Monday, 16 March 2015

Nameless #2 - Image Comics

NAMELESS No. 2, March 2015
Whilst it would be easy to criticise “Image Comics” for purposely printing the “Rated M/Mature” warning on the back cover of this issue instead of the front where many would expect it to be, Chris Burnham’s grisly depiction of a headless human torso complete with Threescore Stone dripping blood onto the neck stump clearly illustrates that this book is going to prove to be a disturbing read… and “The Double Headed Horror At The Door” genuinely is too, as Grant Morrison replaces the numerous vague dreamscape meanderings of this mini-series’ first instalment with an entirely more horrific, solid and relatable terror, in the form of a homicidal woman on the loose within a lunar space base.

Indeed any reader who missed this brilliantly bizarre title’s previous edition could easily ‘pick up’ the story here instead, as the foul-mouthed occult specialist Nameless lands at Serenity Base and encounters the white chalk-lined scene of “the first murder on the Moon.” 

Admittedly there are an awful lot of new characters thrown at the reader towards the start of this magazine, but as the stony-faced adventurer forgets “half the names after hearing them once” himself, it soon becomes evident that the Scottish writer never meant for anyone to know all of Paul Darius’ crew anyway. Especially as the psychopathically deranged Andrea Blackstone swiftly starts to stalk those astronauts who remain behind to staff Mission Control as opposed to boarding the spaceship White Valiant.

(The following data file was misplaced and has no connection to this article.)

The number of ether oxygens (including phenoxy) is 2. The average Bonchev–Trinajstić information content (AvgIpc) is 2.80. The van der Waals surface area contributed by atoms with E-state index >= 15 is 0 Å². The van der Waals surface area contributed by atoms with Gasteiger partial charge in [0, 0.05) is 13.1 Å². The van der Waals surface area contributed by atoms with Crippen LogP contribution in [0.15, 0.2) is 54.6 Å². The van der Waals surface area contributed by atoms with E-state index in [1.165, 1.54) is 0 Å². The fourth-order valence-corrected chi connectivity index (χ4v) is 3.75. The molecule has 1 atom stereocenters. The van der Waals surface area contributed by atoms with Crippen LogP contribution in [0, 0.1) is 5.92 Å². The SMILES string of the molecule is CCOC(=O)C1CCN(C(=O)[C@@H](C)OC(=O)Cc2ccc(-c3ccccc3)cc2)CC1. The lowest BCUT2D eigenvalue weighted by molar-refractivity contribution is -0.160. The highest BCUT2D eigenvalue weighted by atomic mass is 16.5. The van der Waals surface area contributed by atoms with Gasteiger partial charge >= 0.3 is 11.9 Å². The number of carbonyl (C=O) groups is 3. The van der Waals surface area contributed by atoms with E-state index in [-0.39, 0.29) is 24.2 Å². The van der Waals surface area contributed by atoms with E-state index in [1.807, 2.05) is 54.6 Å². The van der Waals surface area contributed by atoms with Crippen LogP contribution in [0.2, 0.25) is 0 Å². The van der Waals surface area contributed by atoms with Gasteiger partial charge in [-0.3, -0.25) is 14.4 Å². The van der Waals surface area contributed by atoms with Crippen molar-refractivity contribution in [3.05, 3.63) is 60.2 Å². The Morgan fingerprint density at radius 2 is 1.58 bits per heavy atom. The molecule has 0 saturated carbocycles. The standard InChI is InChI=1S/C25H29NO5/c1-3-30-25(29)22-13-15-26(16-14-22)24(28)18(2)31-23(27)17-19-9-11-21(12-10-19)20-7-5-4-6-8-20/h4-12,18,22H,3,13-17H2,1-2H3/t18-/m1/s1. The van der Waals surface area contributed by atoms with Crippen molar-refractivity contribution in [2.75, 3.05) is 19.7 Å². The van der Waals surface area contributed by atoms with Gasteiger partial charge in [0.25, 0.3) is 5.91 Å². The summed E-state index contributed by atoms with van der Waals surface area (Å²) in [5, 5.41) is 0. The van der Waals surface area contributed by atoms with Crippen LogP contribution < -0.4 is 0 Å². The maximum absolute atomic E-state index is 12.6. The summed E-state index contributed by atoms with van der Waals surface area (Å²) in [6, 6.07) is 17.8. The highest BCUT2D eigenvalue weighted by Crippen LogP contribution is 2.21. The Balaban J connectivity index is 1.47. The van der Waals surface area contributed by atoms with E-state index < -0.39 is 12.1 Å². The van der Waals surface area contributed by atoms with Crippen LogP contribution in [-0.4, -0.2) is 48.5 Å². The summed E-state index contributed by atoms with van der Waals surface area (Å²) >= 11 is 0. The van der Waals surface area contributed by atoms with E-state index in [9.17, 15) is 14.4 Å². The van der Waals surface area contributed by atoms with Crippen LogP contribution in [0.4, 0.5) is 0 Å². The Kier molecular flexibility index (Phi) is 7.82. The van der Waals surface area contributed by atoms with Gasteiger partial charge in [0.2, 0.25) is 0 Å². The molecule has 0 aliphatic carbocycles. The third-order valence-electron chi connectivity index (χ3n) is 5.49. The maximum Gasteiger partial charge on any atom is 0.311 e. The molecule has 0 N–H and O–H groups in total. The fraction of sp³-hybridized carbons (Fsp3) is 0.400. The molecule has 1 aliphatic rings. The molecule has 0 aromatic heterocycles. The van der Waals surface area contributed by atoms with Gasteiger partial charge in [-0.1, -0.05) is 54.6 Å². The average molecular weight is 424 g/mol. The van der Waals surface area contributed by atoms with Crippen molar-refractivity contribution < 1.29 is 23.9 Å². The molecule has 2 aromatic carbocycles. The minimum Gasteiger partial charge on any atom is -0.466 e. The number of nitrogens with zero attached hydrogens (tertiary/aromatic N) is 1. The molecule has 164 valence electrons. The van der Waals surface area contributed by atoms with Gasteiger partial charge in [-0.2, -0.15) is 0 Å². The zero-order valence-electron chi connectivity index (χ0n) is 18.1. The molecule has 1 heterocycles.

In doing this Morrison creates a genuine dual atmosphere full of foreboding and suspense as the reader becomes torn between wanting to know what mysteries are to be uncovered by Nameless and his team-mates as they approach the structure built onto the surface of asteroid 626000, and what horrific spine-tingling deaths lie in store for the unsuspecting technicians coordinating the space landing, once Blackstone get her murderous blood-drenched hands upon their necks.

The Number One New York Times Bestselling Artist of “Batman Incorporated” really appears to be at the top of his artistic game for this issue with his terrifically dark and detailed drawings only amplifying the ominous feeling of dread and menace. Whether Burnham's pencils are depicting space missiles launching, Nameless feverishly ranting about the primal conflict between Angels and Demons, or the clearly cannibalistic madness of Darius and Blackstone, all are troublingly pleasing to the eye with bucket loads of blood intermittently thrown into the mix for good measure.
Words: Grant Morrison, Art: Chris Burnham, and Colors: Nathan Fairbairn


  1. This is another series your tempting me with dude!

    1. Bob, this is my favourite title of 2015 so far. Most definitely one I'd recommend and I think you'll love it :-)